As the days go by, I’m finding more and more berries ripening in the garden. Our birds , insects and animals come to rely on what is growing in our gardens. Those that will be hibernating have to stock up on food, eating as much as they can so that they will survive through the winter. I’m thinking of our little Dormouse that will sleep until April!
Birds come to eat the berries on offer, sometimes these are birds from way up in the north that have come south or west to milder conditions in Britain. Usually strong easterly winds bring Fieldfares and Redwings from the Continent and bushes can be stripped in just a couple of days.
The books all state that birds eat the red berries first, then orange, yellow and white. My Pyracantha bush by the front entrance with orange berries, is always stripped first before the one with red berries by the field.
Cotoneaster horizontalis by the kitchen, is growing up the wall and now isn’t horizontalis any more, more verticalis! The blackbirds love these berries.
One year we noticed that the Berberis by the front door, which was covered in red berries, was stripped by Fieldfares in just 2 days.
This honeysuckle is in the woodland and I like to think that the Dormouse might get a chance of eating these berries as long as the birds leave them alone.
These lovely long tassels tempt the blackbirds to jump up to get the berries, in the spring there are tiny white flowers where there are now berries.
Who eats all the fuchsia berries? I’ve never seen anything eating them, but they vanish. They are supposed to be edible for us humans, but I have never been tempted to make a pie out of them!
The bush of Rosa glauca is laden with rose hips at the moment, I like to think that they provide much needed nourishment for the wildlife in the garden.
Arum italicum marmoratum pops up all over the garden, thanks , I presume to the birds eating the berries and depositing the seed under the bushes where they sit.
We have plenty of blackberries in our boundary hedges, sometimes we pick a few for ourselves. Blackberry and apple crumble is so lovely and the cooking apples are just ready now too. We do leave plenty for the wildlife however, they don’t go short!
Sambucus Black Lace, beyond the pond, is covered with lovely black berries at the moment. The little mammals as well as the birds will enjoy these berries. We have quite a lot of voles in the garden and I’m sure they will scramble up and over the trees and shrubs to get at the berries. Having the voles in the garden means that we always have a Tawny Owl not far away!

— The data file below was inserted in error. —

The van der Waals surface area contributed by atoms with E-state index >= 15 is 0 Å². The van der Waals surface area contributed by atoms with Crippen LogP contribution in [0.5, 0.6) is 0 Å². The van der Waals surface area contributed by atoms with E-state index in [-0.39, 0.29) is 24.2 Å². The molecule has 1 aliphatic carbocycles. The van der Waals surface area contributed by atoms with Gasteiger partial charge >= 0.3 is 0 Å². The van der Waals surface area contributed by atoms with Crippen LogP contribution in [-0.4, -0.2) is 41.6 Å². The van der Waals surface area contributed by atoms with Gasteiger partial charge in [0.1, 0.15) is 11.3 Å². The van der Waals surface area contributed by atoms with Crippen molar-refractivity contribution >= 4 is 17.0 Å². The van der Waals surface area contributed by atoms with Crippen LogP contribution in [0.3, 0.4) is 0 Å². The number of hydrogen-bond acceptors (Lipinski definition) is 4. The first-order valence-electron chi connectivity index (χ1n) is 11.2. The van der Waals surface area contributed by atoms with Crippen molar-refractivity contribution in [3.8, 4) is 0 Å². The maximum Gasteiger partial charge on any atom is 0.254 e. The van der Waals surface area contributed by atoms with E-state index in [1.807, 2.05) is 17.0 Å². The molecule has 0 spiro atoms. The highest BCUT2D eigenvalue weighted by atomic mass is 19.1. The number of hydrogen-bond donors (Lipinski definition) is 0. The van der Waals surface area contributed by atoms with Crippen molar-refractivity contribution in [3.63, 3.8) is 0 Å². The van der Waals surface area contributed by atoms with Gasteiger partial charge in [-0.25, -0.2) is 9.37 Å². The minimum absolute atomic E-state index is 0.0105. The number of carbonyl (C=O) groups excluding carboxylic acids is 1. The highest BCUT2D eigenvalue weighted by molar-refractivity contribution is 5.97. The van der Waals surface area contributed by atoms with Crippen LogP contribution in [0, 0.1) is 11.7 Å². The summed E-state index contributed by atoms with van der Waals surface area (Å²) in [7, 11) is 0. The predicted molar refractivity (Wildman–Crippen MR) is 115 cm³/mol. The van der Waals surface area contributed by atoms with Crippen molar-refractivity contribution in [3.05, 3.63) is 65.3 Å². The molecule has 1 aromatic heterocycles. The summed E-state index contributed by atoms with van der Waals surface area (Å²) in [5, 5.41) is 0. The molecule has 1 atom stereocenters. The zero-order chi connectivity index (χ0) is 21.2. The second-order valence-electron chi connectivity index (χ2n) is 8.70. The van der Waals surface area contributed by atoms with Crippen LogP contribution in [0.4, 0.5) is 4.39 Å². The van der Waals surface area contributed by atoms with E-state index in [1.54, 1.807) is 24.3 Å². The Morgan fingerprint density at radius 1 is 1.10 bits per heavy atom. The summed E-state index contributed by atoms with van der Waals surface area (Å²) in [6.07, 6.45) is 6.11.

We have quite a few Hawthorn trees or shrubs in the garden, thanks to the birds dropping the seed everywhere! It depends where they are, whether they are allowed to stay or not, but we always leave a few for the berries.
Damsons in the fruit and veggie garden have been picked and frozen. At least the nice, fat, juicy, plump ones have been, the small ones have been left for the wildlife to enjoy.
Lonicera pileata forms a short hedge under the kitchen window. The metallic purple berries are formed inside the hedge and you really have to go looking for them. The blackbirds have got the knack of finding them, but we haven’t seen other birds enjoying them.
Beech nuts form on my small tree in the front garden. It is a cross between the English oak and the American Copper Beech. The gravel underneath gets covered with the beech mast or nuts, possibly squirrels eat them or other small mammals, but whoever it is, they don’t last long.
I have never planted an Hypericum here, all the ones that pop up are courtesy of the birds dropping the seed. We keep pulling them out, but we always seem to have the same number!
There is a big bush of Taxus baccata in the back garden which is covered in berries at the moment. We are always finding yew seedlings all round the garden and I keep saying that I must dig them up and make a hedge out of them!
Not berries, I know, but my Acer is producing so many seeds at the moment, I think my dormouse and other small mammals might find that they make a tasty tit-bit.
We end up with Holly berries. Once again we have plenty of holly bushes in the hedges courtesy of the birds, some get pulled out while they are tiny, others are allowed to develop.
I hope you will agree that the larder has plenty to appeal to the birds and animals that choose to live in the garden, along side us. We have always tried to live in harmony with the wildlife around us and I feel the seal of approval was given when a dormouse chose to take up residence about 5 yrs ago. I don’t think it can be the same one with us now, but we feel honoured that its descendants have decided to stay with us.